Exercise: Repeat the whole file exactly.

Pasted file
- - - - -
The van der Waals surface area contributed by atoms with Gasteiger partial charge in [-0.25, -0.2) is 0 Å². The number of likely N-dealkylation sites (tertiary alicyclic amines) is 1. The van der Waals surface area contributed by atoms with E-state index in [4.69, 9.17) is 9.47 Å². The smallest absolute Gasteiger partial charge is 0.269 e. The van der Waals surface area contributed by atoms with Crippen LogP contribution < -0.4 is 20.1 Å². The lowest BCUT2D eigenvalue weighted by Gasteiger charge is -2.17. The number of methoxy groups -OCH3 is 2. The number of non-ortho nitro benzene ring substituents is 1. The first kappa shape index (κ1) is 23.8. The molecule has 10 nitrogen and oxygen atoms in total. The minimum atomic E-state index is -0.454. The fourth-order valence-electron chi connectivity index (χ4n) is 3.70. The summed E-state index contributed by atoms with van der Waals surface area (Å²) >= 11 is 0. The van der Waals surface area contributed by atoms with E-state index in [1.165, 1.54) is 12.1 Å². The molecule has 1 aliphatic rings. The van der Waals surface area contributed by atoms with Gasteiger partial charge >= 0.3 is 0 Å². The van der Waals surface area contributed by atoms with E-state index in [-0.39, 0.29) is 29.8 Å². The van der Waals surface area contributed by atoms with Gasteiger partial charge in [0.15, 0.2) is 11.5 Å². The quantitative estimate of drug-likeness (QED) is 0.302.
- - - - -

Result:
The van der Waals surface area contributed by atoms with Gasteiger partial charge in [-0.25, -0.2) is 0 Å². The number of likely N-dealkylation sites (tertiary alicyclic amines) is 1. The van der Waals surface area contributed by atoms with E-state index in [4.69, 9.17) is 9.47 Å². The smallest absolute Gasteiger partial charge is 0.269 e. The van der Waals surface area contributed by atoms with Crippen LogP contribution < -0.4 is 20.1 Å². The lowest BCUT2D eigenvalue weighted by Gasteiger charge is -2.17. The number of methoxy groups -OCH3 is 2. The number of non-ortho nitro benzene ring substituents is 1. The first kappa shape index (κ1) is 23.8. The molecule has 10 nitrogen and oxygen atoms in total. The minimum atomic E-state index is -0.454. The fourth-order valence-electron chi connectivity index (χ4n) is 3.70. The summed E-state index contributed by atoms with van der Waals surface area (Å²) >= 11 is 0. The van der Waals surface area contributed by atoms with E-state index in [1.165, 1.54) is 12.1 Å². The molecule has 1 aliphatic rings. The van der Waals surface area contributed by atoms with Gasteiger partial charge >= 0.3 is 0 Å². The van der Waals surface area contributed by atoms with E-state index in [-0.39, 0.29) is 29.8 Å². The van der Waals surface area contributed by atoms with Gasteiger partial charge in [0.15, 0.2) is 11.5 Å². The quantitative estimate of drug-likeness (QED) is 0.302.